Brazil Needs 'Game Changer' on Fiscal Front to Regain Credibility

Wednesday, 03 Jul 2013 03:28 PM

 

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Brazilian President Dilma Rousseff needs a bold new plan to keep spending in check if she wants to reassure skeptical investors at a time when inflation and market turmoil risk derailing an economic recovery.

In a change of tone, the Rousseff administration has vowed to restrain spending and even hike taxes if needed to meet a key fiscal target this year after more than two years of aggressive stimulus.

Finance Minister Guido Mantega is finishing up the details on a plan to cut as much as 20 billion reais ($8.84 billion) from this year's budget to show markets the government is serious about saving cash, administration officials told Reuters.

While economists cheered the change in tone, they say the steps might fall short of what is needed to regain investor confidence.

"The government is behind the curve, so it needs to do something bolder than expected, it has to surprise us positively," said Carlos Kawall, chief economist with Banco Safra and former head of Brazil's National Treasury. "You either regain credibility or your economy doesn't grow. There is no middle ground ... you need a game changer."

The government has sounded out the idea of scrapping the primary budget surplus target for a more aggressive goal that brings the overall deficit to zero in coming years. However, some policymakers say that ambitious goal could strip the government of a valuable arsenal to face a weak global economy.

The drive to bolster lackluster economic activity led the government to step up spending, hand out billions of dollars in tax cuts and even relax tough fiscal rules considered the backbone of Brazil's newfound economic stability.

The stimulus did little to support an economy that is likely to post a third straight year of subpar growth, but did stoke inflation to levels that have begun to weigh on the country's main growth engine: consumption.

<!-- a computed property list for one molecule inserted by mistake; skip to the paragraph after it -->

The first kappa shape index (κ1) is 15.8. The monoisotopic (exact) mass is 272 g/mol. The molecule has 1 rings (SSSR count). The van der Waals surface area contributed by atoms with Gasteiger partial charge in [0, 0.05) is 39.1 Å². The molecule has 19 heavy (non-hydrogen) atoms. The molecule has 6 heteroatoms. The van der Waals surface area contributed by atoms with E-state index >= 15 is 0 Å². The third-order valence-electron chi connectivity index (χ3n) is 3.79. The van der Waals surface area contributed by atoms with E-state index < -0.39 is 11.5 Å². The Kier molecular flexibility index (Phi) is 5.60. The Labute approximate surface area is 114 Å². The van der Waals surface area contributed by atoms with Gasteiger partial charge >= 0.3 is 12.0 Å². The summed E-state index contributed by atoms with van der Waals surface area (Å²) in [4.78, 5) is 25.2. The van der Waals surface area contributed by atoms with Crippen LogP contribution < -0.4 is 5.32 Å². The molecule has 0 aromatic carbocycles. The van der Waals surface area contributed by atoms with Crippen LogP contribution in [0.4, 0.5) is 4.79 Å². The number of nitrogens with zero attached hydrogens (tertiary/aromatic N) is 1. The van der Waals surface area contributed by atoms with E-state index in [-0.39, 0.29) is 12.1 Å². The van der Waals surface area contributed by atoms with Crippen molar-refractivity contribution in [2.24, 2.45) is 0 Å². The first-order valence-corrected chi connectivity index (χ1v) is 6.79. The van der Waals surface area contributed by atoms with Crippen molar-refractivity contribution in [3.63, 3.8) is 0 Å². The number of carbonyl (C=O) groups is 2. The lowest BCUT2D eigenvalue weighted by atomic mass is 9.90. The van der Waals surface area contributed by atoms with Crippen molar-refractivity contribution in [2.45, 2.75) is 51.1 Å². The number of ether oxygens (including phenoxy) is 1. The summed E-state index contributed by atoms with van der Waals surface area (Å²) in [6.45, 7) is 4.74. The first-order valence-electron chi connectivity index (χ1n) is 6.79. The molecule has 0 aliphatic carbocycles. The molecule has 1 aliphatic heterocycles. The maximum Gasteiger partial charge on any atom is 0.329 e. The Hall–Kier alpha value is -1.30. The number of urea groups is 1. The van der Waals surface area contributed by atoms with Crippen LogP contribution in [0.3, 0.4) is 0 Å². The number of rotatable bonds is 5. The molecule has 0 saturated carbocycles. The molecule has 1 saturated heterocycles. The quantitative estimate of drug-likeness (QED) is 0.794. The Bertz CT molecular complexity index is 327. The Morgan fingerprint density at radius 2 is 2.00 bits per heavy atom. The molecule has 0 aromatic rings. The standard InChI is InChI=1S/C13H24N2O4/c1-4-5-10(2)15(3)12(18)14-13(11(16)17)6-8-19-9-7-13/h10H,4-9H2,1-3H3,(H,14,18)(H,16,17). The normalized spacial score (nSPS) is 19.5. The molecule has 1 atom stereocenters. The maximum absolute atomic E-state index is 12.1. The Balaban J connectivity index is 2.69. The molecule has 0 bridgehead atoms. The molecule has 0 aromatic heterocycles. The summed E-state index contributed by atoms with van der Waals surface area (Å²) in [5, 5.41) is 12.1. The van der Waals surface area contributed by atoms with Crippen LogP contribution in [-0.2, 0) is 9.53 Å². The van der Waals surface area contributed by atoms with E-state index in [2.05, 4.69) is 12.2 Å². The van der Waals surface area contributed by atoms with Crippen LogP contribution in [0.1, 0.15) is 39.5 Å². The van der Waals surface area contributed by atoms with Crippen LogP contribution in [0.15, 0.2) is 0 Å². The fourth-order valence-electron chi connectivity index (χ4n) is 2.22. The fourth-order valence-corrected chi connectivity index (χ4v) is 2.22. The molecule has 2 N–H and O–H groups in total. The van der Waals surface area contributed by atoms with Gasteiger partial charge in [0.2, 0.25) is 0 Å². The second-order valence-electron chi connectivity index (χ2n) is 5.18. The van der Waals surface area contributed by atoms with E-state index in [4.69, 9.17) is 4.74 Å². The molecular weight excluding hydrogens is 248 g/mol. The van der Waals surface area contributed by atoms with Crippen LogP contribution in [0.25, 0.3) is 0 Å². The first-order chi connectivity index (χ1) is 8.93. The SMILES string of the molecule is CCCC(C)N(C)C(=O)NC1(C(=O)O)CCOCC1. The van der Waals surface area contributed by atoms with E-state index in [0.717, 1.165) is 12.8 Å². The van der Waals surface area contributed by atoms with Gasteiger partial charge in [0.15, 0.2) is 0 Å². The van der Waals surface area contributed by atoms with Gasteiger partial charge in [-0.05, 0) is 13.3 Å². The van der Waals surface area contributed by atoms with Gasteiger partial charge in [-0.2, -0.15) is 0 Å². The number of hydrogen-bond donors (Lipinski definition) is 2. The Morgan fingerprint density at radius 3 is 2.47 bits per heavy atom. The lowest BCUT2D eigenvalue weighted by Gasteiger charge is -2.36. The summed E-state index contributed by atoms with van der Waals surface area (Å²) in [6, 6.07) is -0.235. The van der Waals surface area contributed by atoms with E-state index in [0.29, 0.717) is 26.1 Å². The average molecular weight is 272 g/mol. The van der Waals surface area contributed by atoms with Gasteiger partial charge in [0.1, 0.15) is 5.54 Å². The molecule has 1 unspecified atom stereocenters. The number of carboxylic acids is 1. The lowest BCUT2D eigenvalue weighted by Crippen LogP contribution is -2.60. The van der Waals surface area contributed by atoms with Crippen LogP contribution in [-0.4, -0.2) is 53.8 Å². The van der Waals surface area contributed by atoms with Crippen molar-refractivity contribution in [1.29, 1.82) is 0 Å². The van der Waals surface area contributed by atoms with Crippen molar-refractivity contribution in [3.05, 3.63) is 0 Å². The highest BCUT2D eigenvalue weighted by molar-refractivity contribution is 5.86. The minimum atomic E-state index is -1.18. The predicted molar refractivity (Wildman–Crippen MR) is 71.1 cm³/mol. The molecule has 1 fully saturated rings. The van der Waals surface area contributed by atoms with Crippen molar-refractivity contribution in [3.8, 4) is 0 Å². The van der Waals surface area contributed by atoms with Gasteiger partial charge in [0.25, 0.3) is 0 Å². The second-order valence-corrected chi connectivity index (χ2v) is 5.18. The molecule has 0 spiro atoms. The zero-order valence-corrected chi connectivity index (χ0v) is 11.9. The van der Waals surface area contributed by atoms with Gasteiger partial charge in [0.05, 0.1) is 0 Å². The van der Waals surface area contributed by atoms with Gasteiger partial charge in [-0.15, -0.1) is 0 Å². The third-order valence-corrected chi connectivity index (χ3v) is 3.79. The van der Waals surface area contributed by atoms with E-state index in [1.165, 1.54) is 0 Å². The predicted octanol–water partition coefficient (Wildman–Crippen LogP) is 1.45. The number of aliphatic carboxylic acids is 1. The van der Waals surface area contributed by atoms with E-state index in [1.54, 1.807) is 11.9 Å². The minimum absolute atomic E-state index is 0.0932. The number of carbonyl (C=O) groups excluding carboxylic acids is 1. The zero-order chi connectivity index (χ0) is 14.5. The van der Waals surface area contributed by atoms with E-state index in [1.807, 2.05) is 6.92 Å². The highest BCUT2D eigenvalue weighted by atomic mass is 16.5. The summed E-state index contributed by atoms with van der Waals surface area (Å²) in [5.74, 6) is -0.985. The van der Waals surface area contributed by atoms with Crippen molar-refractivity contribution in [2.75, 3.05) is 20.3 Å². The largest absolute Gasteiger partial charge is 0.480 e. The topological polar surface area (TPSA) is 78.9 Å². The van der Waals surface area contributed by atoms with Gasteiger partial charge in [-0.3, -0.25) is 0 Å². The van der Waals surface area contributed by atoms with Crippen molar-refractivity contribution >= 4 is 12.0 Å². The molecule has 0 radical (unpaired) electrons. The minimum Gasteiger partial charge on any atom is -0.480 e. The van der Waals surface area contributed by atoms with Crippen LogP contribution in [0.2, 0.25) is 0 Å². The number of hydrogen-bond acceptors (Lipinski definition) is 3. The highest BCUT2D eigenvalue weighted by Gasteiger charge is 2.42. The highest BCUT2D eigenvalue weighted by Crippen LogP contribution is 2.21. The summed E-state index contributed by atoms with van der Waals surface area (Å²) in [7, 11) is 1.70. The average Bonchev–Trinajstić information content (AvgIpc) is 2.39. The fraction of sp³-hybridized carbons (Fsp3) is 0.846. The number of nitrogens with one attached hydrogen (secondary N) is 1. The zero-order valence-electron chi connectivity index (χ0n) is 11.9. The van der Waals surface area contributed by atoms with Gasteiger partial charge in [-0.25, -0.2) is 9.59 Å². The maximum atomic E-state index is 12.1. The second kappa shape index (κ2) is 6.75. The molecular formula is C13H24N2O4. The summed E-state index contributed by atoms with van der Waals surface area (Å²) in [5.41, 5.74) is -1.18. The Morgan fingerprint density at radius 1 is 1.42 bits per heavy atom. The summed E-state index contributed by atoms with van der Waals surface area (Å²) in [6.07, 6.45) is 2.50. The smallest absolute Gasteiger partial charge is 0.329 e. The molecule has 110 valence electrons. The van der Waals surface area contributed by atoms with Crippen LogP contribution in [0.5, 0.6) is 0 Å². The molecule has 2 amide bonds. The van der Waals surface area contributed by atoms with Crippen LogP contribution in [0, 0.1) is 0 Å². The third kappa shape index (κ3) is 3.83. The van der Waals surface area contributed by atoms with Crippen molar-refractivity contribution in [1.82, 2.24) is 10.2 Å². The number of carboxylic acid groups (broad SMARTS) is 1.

Although Brazil's debt levels are much lower than those of some European countries, its expansionary stance forced the central bank to lift interest rates from record lows and prompted warnings from ratings agencies.

WEAK FINANCES, WEAK ECONOMY

The wake-up call for the government came from Standard and Poor's. In June the ratings agency cut Brazil's rating outlook to "negative" from "stable" due to weakening public finances.

The ratings company went further on Wednesday, saying a rash of street protests could push the government to spend more and increase its debt burden.

The unexpected wave of demonstrations over a range of issues from poor public transportation to inadequate healthcare has raised spending pressures and threatened to hurt the investment needed to lift an economy that some economists expect to grow just 2 percent this year.

To appease protesters some authorities have revoked bus and subway fare increases and frozen toll road and electricity rate hikes, raising worries among investors about regulatory risk in a country seeking to lure more than $100 billion in private cash to fix roads, ports and airports.

"This could not come at a worse time," Carlos Thadeu de Freitas, a former central bank director, told Reuters. "At this moment you need all the investment you can get. Brazil needs to regain investors' trust and the wave of freezes will do the opposite."

NO ACCOUNTING GIMMICKS

Rousseff has promised to maintain public investment and called on authorities to stay fiscally prudent despite the protests, vowing to achieve an already lowered primary surplus target equivalent to 2.3 percent of gross domestic product.

Originally, the government had set the goal at 3.1 percent of GDP, but a sharp drop in revenue after the flurry of tax breaks pushed the target down. The primary surplus represents the public sector's excess revenue over expenditures before debt payments.

"The government is making an important first step," said Thais Marzola Zara, chief economist with Rosenberg & Associados. "Now they need to hit the goal without any accounting gimmicks."

Last year the government transferred cash from a sovereign fund and anticipated dividends from state-owned companies to fatten its coffers in order to lift the primary surplus results.

Earlier this week the government changed dividend rules to allow its giant development bank, BNDES, to channel more dividends to the Treasury.

The finance ministry has denied that the change in rules aims to increase its dividend intake to bolster its primary surplus.

© 2014 Thomson/Reuters. All rights reserved.

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